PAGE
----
New Horizons continues on its inexorable way to Pluto/Charon, now some 21 AU out, which places it between the orbits of Uranus and Neptune. The latest report from principal investigator Alan Stern tells us that the 2011 checkout of the spacecraft was completed on July 1, a two-month process that included a test of the REX radio occultation experiment, coordinating with the Deep Space Network as the Moon interrupted a radio signal from Earth. According to Stern, spacecraft tracking over May and June shows New Horizons on a ‘perfect course’ toward the distant world, one that will demand no course correction until, at the earliest, 2013.

I wanted to bring Stern’s report into play here because of the image below, which shows Pluto’s newly discovered moon P4 along with the other moons now known in the system. The fact that I hadn’t yet run it told me that it was time to do some catching up with this impressive mission.

Image: These two images, taken about a week apart by NASA’s Hubble Space Telescope, show four moons orbiting the distant, icy dwarf planet Pluto. The green circle in both snapshots marks the newly discovered moon, temporarily dubbed P4, found by Hubble in June. The new moon lies between the orbits of Nix and Hydra, two satellites discovered by Hubble in 2005. It completes an orbit around Pluto roughly every 31 days. Credit: NASA, ESA, and M. Showalter (SETI Institute)

P4 (the name is temporary) was found during a search for rings around Pluto. At an estimated diameter of 13 to 34 kilometers, it’s the smallest moon yet discovered in this system. Obviously, the more we learn about Pluto/Charon, the better the New Horizons team will be able to plan for its brief period of close up observations. And it’s likely we’ll find still more tiny moons in a system that is thought to have been formed by a collision between Pluto and another large body in the early Solar System. P4 was found with Hubble’s Wide Field Camera 3 on June 28 and later confirmed through subsequent imagery. Still no signs of any Plutonian rings, however.

Meanwhile, John Spencer, a member of the New Horizons mission science team, has posted an interesting look at the effort to find a Kuiper Belt object that New Horizons will study after the encounter with Pluto/Charon. We’ve talked before about the Ice Hunters project, where volunteers can help pursue the search using the power of networked computers at home. Hunter now reports on his trip to Hawaii, which provided the chance to work with the Subaru telescope on the summit of Mauna Kea, an experience would-be astronomers can only envy. Spencer talks about recapturing ‘the romance of the old way of connecting with the universe,’ something many working astronomers seldom do these days, and describes the trip to the top:

After a night and a day of acclimatization, adjusting our bodies to the thin air, we climbed into 4WD vehicles and made the half-hour drive to the summit as sunset approached. It is always an amazing transition from the relative domesticity of Hale Pohaku and its mamane trees to the vast, alien, apparently lifeless landscape of the summit and its giant telescopes. This was the first time at Subaru for some in our group, so Josh Williams, the telescope operator, gave us a quick tour of the darkened, cathedral-like space of the dome, almost filled by the huge bulk of the telescope with its 8-meter diameter mirror. We also made quick trip around the catwalk outside the dome, to admire the fabulous view, before returning to the warmth and comfort of the control room, where we were to spend the night.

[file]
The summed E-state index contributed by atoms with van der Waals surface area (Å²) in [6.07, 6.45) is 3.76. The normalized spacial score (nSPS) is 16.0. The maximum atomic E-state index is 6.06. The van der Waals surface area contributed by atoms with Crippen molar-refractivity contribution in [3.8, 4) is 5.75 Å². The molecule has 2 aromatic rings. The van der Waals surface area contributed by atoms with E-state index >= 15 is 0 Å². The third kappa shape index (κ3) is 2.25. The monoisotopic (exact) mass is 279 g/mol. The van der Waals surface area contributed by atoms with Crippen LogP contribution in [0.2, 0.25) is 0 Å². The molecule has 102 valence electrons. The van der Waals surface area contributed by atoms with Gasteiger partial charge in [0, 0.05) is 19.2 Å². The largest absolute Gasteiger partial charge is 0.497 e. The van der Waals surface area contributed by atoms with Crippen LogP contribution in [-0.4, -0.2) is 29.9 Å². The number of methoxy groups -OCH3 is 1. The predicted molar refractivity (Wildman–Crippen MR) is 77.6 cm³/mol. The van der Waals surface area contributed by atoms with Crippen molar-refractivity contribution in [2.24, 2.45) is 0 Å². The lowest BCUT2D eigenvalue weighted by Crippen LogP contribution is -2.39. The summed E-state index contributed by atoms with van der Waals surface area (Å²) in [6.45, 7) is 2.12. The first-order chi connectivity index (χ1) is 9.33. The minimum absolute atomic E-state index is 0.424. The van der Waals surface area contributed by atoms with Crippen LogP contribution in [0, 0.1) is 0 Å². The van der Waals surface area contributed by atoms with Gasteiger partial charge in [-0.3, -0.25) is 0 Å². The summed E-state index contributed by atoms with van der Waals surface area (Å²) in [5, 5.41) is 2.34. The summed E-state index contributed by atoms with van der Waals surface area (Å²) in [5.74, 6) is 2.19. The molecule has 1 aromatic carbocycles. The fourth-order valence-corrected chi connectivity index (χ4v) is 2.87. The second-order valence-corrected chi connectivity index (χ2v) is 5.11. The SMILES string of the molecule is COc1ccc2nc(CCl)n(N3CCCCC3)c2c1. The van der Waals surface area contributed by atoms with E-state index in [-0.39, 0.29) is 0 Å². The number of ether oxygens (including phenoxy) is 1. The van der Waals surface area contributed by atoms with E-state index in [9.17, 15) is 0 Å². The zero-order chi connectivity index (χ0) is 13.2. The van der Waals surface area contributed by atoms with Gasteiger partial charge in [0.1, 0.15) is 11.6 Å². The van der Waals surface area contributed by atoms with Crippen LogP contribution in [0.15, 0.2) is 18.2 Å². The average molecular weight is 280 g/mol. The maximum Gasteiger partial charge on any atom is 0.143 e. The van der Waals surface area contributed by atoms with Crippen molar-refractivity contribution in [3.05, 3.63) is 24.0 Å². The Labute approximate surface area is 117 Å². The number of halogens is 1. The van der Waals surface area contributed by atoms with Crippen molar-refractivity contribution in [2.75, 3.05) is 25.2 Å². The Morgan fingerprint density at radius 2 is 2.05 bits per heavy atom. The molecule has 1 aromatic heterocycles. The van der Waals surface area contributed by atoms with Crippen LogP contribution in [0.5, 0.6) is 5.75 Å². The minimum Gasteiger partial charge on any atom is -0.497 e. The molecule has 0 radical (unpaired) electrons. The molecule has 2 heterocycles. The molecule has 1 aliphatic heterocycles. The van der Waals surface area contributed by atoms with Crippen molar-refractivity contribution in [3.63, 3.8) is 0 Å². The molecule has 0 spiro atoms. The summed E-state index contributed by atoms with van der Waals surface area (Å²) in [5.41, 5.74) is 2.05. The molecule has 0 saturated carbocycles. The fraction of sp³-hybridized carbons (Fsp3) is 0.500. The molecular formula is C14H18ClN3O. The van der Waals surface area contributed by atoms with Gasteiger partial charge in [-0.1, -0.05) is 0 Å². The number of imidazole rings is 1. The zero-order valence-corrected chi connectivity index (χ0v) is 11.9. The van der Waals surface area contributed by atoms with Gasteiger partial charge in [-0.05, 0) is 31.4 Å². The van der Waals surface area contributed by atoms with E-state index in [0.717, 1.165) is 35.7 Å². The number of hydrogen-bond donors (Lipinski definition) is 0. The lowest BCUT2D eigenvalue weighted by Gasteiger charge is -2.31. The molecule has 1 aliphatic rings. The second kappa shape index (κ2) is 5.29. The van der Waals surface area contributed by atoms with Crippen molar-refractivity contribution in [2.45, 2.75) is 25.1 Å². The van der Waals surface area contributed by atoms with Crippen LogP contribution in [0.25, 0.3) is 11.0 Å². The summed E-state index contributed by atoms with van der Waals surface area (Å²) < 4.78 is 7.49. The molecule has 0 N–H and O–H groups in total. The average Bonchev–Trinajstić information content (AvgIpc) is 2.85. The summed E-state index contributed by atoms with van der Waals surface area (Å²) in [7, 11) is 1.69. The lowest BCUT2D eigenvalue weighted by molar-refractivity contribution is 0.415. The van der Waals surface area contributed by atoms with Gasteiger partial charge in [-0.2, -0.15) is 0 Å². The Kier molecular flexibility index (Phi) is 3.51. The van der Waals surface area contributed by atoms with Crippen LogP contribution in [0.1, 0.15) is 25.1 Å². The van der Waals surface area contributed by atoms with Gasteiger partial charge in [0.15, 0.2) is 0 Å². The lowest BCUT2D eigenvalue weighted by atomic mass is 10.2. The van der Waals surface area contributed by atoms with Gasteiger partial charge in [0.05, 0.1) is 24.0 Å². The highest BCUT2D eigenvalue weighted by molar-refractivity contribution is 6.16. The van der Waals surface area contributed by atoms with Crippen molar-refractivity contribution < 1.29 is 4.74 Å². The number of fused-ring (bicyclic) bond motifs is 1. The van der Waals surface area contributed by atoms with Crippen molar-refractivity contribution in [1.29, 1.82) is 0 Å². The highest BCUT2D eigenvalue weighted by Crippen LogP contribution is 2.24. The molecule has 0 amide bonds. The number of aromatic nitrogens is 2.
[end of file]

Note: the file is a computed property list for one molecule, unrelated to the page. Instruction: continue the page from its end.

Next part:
The work involved calibration observations, warm-up tests using near-Earth asteoids, and finally the acquisition of the images that might lead to KBO finds. But toward the end of the observing period, a broken coolant hose ended operations (and kept Subaru down for another three weeks). Spencer says the team left with 70 percent of what they were there for, in any case, and his laptop hard disk returned from the journey with data that will appear soon on Ice Hunters.

Image: The Subaru dome (left) is silhouetted by the Milky Way, as the telescope searches for KBOs. The search area is among the star clouds in the upper left of the image. (Credit: John Spencer).

Whether or not New Horizons gets to make that flyby of a distant Kuiper Belt object depends upon a number of things, among them NASA approval of an extended mission (it’s hard to see how this could be turned down given the rarity of our getting a spacecraft this far from the Sun), as well as the discovery of an appropriate KBO. The New Horizons team is looking for an object at least 50 kilometers across for a flyby and high resolution imagery, as well as spectroscopic investigations and study of possible moons or traces of an atmosphere. I can only echo Spencer’s invitation for those of you who haven’t yet done so to join the Ice Hunters search today. Remember, although we’ve found more than 1000 objects beyond Neptune’s orbit, it’s estimated that there may be half a million objects bigger than 30 kilometers across out there.